Chipmunks and Mice Destroy Car Wires and Hijack Message Center: You Can Fix This
Too Cute to Cause Harm? Think Again.
Not So Adorable Under the Hood
You may be surprised to learn that the wiring in your car, along with some of the rubber used for hoses, is actually enticing to the chipmunks and field mice that roam in your neck of the woods. According to the latest reports, while these rodents have been known to cause problems under the hood for decades, the problem has gotten worse due to some of the materials that newer cars contain.
Consumer Reports points out that chipmunks and field mice are finding some of the parts automakers are using in cars today quite appetizing. The plant-based biodegradable materials that are used in an effort to reduce waste are something the rodents can't wait to sink their teeth into.
You pay the price as your car's wiring system seems to be one of the major draws for these critters. When the message center on your dashboard starts reading out a ton of problems, you might want to open up your hood and check for signs of chipmunks or field mice.
Making a Home in Your Engine
There's No Place Like Home
Chipmunks, field mice, and even squirrels have been known to set up housekeeping within the nooks and crannies found all around your car's engine. While there, they enjoy nibbling on the wires and the rubber hoses that run through the car engine.
With the new cars today, there is very little reason for an owner to open the hood. Decades ago, maintaining your car had you doing all sorts of things to the engine, like making sure there was water in your batteries and forever filling up the radiator.
Today, many car owners will tell you they've never laid eyes on their vehicle's engine—which is a good thing if you are a rodent. It gives them a greater chance of not being disturbed.
The Bizarre Damage
Consumer Reports has a good idea about the amount of damage even one rogue rodent can do if it takes up residence in your engine. They have reported gnawed-through power steering lines, acorns in the engine intake, and nests clogging up air conditioning ducts.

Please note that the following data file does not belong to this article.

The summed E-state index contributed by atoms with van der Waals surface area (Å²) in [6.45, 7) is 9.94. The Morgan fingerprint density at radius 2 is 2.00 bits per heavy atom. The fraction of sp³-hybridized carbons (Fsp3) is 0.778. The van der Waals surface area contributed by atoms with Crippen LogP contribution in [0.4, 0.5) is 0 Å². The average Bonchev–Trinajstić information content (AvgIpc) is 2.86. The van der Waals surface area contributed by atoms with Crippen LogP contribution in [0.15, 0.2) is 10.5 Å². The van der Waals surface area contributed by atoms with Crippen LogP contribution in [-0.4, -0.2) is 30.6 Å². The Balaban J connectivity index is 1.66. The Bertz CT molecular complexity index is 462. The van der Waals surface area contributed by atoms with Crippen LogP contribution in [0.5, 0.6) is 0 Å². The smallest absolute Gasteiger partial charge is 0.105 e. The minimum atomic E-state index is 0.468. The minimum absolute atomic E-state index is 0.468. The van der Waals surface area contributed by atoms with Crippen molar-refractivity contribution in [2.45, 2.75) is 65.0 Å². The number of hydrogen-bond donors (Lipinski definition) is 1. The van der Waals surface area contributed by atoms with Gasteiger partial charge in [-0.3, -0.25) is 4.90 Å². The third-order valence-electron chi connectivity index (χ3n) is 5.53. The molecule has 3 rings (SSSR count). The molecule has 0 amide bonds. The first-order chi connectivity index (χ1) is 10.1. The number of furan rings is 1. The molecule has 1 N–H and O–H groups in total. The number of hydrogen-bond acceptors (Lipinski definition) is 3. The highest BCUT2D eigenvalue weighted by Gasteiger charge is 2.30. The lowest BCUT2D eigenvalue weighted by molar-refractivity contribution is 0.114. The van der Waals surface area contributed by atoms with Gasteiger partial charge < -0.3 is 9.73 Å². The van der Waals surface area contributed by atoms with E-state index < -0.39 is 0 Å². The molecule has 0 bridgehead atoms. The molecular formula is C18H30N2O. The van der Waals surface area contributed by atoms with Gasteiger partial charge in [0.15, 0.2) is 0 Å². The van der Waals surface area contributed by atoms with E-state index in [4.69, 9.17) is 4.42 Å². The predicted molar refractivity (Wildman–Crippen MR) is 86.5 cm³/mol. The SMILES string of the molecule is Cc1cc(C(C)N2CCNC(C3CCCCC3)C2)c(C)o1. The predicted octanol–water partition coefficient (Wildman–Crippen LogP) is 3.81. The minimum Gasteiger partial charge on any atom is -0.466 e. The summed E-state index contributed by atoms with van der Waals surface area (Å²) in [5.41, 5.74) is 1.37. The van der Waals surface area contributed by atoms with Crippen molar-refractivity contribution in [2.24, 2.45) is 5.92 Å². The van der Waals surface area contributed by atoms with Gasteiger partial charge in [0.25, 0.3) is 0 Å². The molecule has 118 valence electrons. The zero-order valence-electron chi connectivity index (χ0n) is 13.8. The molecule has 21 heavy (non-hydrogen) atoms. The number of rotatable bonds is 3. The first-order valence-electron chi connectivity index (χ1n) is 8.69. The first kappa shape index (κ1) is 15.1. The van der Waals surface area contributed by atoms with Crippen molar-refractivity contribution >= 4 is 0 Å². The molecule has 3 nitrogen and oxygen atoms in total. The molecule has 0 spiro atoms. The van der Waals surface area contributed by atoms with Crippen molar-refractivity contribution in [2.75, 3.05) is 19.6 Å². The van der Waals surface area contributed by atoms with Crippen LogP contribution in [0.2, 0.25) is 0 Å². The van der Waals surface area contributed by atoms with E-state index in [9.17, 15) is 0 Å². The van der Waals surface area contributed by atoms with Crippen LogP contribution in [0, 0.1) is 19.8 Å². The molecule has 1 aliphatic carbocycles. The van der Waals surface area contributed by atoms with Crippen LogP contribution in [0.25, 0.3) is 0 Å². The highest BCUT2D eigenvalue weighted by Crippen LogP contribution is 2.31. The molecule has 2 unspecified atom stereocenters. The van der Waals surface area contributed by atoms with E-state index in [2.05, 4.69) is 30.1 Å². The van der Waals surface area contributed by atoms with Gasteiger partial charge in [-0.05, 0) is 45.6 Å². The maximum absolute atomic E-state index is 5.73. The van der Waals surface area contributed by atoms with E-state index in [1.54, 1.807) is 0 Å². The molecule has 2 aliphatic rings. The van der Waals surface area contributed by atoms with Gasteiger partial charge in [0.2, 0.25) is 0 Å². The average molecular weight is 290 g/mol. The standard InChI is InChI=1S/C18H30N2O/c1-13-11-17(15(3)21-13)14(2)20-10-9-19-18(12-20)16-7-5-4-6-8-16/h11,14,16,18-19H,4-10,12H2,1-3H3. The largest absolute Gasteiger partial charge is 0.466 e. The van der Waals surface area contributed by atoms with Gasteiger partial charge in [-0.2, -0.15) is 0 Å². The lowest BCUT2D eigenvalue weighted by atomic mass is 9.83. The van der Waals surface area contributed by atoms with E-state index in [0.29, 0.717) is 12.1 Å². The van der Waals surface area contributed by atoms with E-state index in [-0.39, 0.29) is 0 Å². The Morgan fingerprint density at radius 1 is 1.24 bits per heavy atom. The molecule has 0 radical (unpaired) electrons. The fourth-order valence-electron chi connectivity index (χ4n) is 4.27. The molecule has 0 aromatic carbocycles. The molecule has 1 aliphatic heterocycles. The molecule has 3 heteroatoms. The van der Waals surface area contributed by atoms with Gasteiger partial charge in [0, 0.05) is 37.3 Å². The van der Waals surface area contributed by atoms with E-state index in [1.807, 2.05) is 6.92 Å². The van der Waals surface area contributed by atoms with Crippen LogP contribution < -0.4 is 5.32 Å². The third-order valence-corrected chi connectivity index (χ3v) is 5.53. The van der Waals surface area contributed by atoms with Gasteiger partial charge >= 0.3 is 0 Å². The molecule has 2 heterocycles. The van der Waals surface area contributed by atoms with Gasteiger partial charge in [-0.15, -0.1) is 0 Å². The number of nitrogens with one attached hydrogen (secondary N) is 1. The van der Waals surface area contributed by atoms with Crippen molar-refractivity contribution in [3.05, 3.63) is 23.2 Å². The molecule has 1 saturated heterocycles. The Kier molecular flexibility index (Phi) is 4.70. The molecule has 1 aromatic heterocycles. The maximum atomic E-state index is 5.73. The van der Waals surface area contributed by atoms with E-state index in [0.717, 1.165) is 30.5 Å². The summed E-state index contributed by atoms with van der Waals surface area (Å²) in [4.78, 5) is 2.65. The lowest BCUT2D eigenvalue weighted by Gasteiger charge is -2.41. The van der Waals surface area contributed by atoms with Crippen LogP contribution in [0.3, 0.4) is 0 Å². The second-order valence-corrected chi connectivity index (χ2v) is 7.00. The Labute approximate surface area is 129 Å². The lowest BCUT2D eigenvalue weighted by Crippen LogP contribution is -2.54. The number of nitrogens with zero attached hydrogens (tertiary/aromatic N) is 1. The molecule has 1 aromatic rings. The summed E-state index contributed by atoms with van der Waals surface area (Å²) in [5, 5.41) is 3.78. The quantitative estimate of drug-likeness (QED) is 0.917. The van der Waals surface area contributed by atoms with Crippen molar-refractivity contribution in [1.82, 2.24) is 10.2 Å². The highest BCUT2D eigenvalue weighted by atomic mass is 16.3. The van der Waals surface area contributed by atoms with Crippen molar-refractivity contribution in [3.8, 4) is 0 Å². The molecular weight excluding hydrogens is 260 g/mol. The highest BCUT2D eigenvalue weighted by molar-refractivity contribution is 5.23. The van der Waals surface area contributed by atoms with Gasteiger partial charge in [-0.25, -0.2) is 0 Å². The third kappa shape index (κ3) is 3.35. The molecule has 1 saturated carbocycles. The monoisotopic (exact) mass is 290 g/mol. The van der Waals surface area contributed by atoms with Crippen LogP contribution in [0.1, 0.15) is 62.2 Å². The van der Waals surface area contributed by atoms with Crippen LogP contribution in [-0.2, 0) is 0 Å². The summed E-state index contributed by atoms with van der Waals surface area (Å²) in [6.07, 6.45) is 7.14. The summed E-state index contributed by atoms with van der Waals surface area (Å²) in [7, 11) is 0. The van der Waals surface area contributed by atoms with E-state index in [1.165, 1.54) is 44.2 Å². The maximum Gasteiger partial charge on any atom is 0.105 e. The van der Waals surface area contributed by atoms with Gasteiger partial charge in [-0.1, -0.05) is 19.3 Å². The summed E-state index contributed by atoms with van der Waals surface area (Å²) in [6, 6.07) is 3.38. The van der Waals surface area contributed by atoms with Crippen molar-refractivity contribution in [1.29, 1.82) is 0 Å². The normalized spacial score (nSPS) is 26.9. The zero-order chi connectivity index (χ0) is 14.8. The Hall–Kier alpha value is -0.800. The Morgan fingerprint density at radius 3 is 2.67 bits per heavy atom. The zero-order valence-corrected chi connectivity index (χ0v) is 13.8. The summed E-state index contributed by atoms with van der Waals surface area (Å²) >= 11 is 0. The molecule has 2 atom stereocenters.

Do you remember that car show that was on Saturday mornings, "Click and Clack?" They told a funny story once about a dog owner having her dog in the car with her when she put on the air conditioning. All of the sudden dog food would fly out of the vent and the dog went crazy thinking the car was feeding him snacks.
The two men who were the hosts of the show had a field day with this bizarre dog food dispenser, but this was nothing the woman did and she didn't know how this could happen. She turned to "Click and Clack" for a feasible explanation and she got one.
It seems that mice had gotten into her pet's dry dog food in the garage and had transported it into her car's engine, where it had piled up near the air condition vent. The dog liked the convenience of snacks flying around the car, but not the car owner. Her fix was to keep the dog food sealed in a tub.
Everything in today's cars is computerized, and that means there are lots of wires. When the rodents eat through the wires, your message center can light up like a Christmas tree reporting problems that might not actually be happening. It could have to do with rodents messing up your wiring system.
It seems everyone with this problem has a quick fix, like painting the wires with hot sauce or using metal mesh to cover up the wires. We tried the mothball fix at our house. It is said that rodents don't like mothballs, so keeping a low-cut plastic tub of mothballs under the car was supposed to repel the little fellows. The only problem with this solution, however, was that we kept running over it.
There was no thought of harming the creatures, just finding a safe way to keep them out from under the hood of the cars. At one point, for an entire summer, we left a radio going all night between our two cars.
We went through a lot of batteries with that fix, and it didn't seem to bother the nighttime dwellers under the hood. This wouldn't be good neighbor-like deed, blasting the radio all night if you live close by to other houses.
Finally, our mechanic suggested an electronic rodent repellent that is installed under the hood of the car. It wasn't that expensive, and it can be found on Amazon for under $25. It is a reasonable price to pay to keep the wires and hoses safe in your car.
We've had that little black rodent repellent box installed for over a year now, and so far there are no signs of furry creatures taking up space under the hood. It just repels the creatures, it doesn't harm them.
This article is accurate and true to the best of the author’s knowledge. Content is for informational or entertainment purposes only and does not substitute for personal counsel or professional advice in business, financial, legal, or technical matters.